Civil libertarians and prisoner advocacy groups have expressed shock and outrage at the discovery that some Global Positioning System (GPS) tracking devices, used to monitor the movement and whereabouts of many pre-trial defendants, parolees, sex offenders and other persons, function like cell phones and are capable of recording conversations without the knowledge or consent of the people wearing them – including confidential conversations with their attorneys.
The audio recording technology first came to light in Puerto Rico, when defense attorney Fermín L. Arraiza-Navas asked a client during a meeting in San Juan about the GPS ankle bracelet he was wearing as a condition of his bail.
“They speak to me through that thing,” the man said.
During a court hearing on a motion subsequently filed by Arraiza-Navas to have his client’s GPS device removed, a technician for SecureAlert, the company that manufactures the monitors, revealed their true capabilities. The technician – who testified through the cell phone feature of a GPS ankle bracelet – told the court that although the device is supposed to vibrate and give an audible warning when activated, it can be turned on at will and without warning.
Proponents of the technology argue that it enhances accountability and the ability of authorities to contact the wearer in emergencies. They point to the real-time monitoring of the devices as an essential deterrent, because here-and-now tracking allows law enforcement to be notified if the wearer violates any movement restrictions.
The wearer can also press a panic button to initiate a call to a SecureAlert support technician, and technicians can call individual GPS monitors to speak with the wearers. But while the devices emit a loud tone and the phrase “secure alert,” or vibrate when the line is opened or closed, the alert function can be bypassed. Thus, an open connection to a monitoring device can be established without the knowledge of the wearer.
Assistant San Juan District Attorney Erika Quiñones-González denied in court that the device infringes on a defendant’s constitutional rights, asserting that “the supervised defendant is warned by a vibration and sound before the line is open to allow communication,” and that the device emits an audio alert when the phone call is over.
However, Arraiza-Navas pointed out that the GPS monitor emitted no alarm or signal when the courtroom communication with the SecureAlert technician ended. Further, he told the court that the system’s operator said the device could be activated “unilaterally” by SecureAlert, and that “the conversations could be heard.”
Arraiza-Navas argued that the high-tech ability of the devices oversteps the state’s right to monitor defendants. “It cannot be supported by law that in order to be set free under bail, [persons] charged with a crime have to waive their right to privacy and to keep their conversations with attorneys confidential,” he wrote. He decried the monitoring as “flagrantly unconstitutional.”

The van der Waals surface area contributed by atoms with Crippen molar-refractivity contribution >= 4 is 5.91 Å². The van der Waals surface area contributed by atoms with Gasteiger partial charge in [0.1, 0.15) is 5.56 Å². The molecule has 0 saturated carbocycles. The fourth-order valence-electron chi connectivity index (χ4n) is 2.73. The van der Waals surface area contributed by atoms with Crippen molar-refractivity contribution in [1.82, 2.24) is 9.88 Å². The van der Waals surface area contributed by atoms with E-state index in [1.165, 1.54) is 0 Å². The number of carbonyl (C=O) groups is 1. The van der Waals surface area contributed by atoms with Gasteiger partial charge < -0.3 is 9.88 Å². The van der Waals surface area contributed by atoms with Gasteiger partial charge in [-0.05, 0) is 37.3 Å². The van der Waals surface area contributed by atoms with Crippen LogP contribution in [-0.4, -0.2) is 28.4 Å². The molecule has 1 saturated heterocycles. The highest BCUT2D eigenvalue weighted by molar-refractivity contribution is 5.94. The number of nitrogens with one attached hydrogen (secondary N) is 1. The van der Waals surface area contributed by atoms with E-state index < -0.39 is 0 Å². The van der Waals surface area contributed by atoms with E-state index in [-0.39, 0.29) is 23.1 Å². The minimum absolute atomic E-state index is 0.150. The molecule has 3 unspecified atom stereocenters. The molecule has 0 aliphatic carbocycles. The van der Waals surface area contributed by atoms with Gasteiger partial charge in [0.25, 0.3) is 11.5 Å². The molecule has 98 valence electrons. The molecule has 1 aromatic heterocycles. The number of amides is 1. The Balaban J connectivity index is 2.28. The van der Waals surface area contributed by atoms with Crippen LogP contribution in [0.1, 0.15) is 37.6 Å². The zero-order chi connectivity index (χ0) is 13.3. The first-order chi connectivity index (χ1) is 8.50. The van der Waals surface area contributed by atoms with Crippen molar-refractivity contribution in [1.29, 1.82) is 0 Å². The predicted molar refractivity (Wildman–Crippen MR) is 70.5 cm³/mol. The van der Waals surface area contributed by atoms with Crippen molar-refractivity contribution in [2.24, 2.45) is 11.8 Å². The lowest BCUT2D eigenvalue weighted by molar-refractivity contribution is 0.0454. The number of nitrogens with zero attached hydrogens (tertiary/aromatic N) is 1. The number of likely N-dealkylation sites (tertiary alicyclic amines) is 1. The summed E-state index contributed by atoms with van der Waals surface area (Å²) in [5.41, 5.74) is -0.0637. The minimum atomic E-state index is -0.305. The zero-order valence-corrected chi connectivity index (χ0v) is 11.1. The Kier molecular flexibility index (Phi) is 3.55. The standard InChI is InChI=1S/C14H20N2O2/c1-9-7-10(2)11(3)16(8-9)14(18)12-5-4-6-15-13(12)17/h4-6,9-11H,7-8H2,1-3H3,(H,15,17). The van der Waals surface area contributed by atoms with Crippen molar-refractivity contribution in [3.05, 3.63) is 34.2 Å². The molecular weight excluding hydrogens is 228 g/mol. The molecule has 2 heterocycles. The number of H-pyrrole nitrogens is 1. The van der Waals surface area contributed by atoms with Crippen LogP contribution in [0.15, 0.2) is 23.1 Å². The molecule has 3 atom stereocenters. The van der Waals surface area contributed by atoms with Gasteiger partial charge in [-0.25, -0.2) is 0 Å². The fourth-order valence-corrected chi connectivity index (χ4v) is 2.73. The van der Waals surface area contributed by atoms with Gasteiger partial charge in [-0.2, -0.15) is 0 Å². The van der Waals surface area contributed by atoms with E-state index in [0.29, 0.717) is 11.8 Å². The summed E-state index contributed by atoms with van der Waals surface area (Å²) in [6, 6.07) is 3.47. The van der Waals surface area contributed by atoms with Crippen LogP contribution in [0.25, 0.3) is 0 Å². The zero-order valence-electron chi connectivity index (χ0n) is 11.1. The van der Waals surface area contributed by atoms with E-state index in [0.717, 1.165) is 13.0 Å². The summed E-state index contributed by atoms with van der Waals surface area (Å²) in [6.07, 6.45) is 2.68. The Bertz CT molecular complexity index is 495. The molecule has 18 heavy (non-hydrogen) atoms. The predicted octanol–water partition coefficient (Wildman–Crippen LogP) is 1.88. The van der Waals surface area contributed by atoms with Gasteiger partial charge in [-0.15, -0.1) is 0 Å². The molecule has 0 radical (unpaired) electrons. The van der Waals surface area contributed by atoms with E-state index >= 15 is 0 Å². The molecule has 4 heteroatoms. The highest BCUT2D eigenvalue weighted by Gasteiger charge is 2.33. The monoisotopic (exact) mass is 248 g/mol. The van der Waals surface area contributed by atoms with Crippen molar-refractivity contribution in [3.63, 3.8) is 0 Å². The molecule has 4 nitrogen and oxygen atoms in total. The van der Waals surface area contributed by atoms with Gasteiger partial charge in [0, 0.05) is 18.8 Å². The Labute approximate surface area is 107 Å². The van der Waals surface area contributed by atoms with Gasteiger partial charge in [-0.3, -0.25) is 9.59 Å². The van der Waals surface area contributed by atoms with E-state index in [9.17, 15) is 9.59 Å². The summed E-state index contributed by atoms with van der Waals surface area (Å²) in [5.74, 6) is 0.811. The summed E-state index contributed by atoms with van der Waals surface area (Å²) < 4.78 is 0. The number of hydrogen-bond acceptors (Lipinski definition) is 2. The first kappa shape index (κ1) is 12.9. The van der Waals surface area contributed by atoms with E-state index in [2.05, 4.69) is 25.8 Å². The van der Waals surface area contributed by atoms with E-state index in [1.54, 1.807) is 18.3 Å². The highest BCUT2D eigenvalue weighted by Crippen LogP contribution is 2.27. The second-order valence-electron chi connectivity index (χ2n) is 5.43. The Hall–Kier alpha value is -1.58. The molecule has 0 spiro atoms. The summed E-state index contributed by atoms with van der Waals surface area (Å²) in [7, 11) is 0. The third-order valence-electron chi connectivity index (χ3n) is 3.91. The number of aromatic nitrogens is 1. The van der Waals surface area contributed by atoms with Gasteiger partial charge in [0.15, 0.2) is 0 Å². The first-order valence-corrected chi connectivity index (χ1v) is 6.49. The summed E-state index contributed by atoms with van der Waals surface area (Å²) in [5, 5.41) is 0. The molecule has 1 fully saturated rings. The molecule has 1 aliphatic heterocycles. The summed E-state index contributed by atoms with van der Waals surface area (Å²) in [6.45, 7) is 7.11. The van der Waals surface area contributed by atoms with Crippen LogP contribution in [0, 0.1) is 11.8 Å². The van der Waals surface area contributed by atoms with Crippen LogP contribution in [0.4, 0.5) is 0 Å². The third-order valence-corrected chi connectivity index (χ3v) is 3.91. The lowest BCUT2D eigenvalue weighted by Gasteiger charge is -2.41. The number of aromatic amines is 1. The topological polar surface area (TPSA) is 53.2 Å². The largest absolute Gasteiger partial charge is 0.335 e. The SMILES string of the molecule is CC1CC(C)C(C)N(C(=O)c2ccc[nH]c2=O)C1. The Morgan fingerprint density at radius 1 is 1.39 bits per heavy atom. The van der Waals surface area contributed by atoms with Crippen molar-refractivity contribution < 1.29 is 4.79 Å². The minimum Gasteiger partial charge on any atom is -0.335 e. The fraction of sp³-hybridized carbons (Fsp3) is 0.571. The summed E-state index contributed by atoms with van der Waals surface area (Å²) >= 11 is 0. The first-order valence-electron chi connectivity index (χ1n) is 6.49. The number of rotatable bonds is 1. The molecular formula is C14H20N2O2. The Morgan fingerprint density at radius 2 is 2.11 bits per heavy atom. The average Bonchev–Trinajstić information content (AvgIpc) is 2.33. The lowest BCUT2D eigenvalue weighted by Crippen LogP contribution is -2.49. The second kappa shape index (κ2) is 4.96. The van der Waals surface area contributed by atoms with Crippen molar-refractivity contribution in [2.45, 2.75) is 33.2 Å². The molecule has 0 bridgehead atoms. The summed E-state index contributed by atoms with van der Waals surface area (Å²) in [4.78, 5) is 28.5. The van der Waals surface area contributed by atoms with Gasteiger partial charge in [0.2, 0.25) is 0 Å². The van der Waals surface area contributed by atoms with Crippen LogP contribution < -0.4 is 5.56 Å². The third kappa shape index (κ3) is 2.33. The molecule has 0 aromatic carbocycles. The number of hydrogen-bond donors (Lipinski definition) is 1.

Other legal experts suggested that the ability of government officials and private companies to secretly listen in on and record private conversations violates the Fourth Amendment, the Federal Wiretap Act and various states’ constitutions.
William Ramírez, executive director of the Puerto Rico Chapter of the American Civil Liberties Union, said the right to privacy and right against self-incrimination could be infringed if defendants are not notified that their conversations can be monitored or recorded by the Pretrial Services Office or SecureAlert.
Victor A. Meléndez-Lugo, who heads the Appeals Division of the Puerto Rico Legal Aid Society, said the possibility of such surreptitious eavesdropping is “shocking.”
“The recording or interception of phone calls in Puerto Rico constitutes a crime,” he noted. “If that is happening in Puerto Rico it has to stop happening since yesterday.”
The government’s ability “to listen and/or record the unauthorized conversations between a defendant with his or her lawyer through an electronic GPS bracelet represents the most absolute and gross infringement to that person’s constitutional rights,” added Puerto Rico legal expert Carlos E. Ramos, a professor at the Interamerican University Law School.
Other civil libertarians agreed. “If it allows eavesdropping or to record conversations, [it] is a very important issue that is worth exploring,” said Ben Wizner, senior staff attorney for the ACLU in Washington, D.C.
The issue is not a minor one; as many as 200,000 people in the U.S. are subject to some sort of electronic monitoring devices. [See: PLN, March 2012, p.20].
“If law enforcement agencies anywhere in this country are using such microphone-equipped GPS ankle bracelets they must, at a minimum, make both a general disclosure of that fact to the public and our elected representatives, as well as a specific and complete disclosure of that fact to each and every person who might wear one of those ankle bracelets, as well as to his or her attorney,” stated Jerry J. Cox, president of the National Association of Criminal Defense Lawyers.
Sources: www.thecrimereport.org, Associated Press, Puerto Rico Center for Investigative Reporting
(Published by Prison Legal News; used by permission)
Published May 1, 2015 | Last Updated Oct 24, 2021 at 9:49 am